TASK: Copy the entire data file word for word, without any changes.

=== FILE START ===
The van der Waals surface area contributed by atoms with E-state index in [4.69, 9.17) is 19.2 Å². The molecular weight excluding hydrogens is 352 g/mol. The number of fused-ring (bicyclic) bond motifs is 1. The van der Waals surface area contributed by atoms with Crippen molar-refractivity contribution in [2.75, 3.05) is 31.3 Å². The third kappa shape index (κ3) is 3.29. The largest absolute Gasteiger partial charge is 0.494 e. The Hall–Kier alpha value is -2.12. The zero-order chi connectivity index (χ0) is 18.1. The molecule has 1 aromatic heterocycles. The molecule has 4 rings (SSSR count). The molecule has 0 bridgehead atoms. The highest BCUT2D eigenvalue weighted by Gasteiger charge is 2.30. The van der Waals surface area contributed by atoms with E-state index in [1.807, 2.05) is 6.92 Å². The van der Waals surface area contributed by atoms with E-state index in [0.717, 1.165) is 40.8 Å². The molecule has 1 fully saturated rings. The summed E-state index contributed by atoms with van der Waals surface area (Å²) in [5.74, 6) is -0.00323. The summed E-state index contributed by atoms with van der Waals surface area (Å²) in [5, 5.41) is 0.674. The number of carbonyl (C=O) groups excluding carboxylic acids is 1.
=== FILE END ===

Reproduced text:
The van der Waals surface area contributed by atoms with E-state index in [4.69, 9.17) is 19.2 Å². The molecular weight excluding hydrogens is 352 g/mol. The number of fused-ring (bicyclic) bond motifs is 1. The van der Waals surface area contributed by atoms with Crippen molar-refractivity contribution in [2.75, 3.05) is 31.3 Å². The third kappa shape index (κ3) is 3.29. The largest absolute Gasteiger partial charge is 0.494 e. The Hall–Kier alpha value is -2.12. The zero-order chi connectivity index (χ0) is 18.1. The molecule has 1 aromatic heterocycles. The molecule has 4 rings (SSSR count). The molecule has 0 bridgehead atoms. The highest BCUT2D eigenvalue weighted by Gasteiger charge is 2.30. The van der Waals surface area contributed by atoms with E-state index in [1.807, 2.05) is 6.92 Å². The van der Waals surface area contributed by atoms with E-state index in [0.717, 1.165) is 40.8 Å². The molecule has 1 fully saturated rings. The summed E-state index contributed by atoms with van der Waals surface area (Å²) in [5.74, 6) is -0.00323. The summed E-state index contributed by atoms with van der Waals surface area (Å²) in [5, 5.41) is 0.674. The number of carbonyl (C=O) groups excluding carboxylic acids is 1.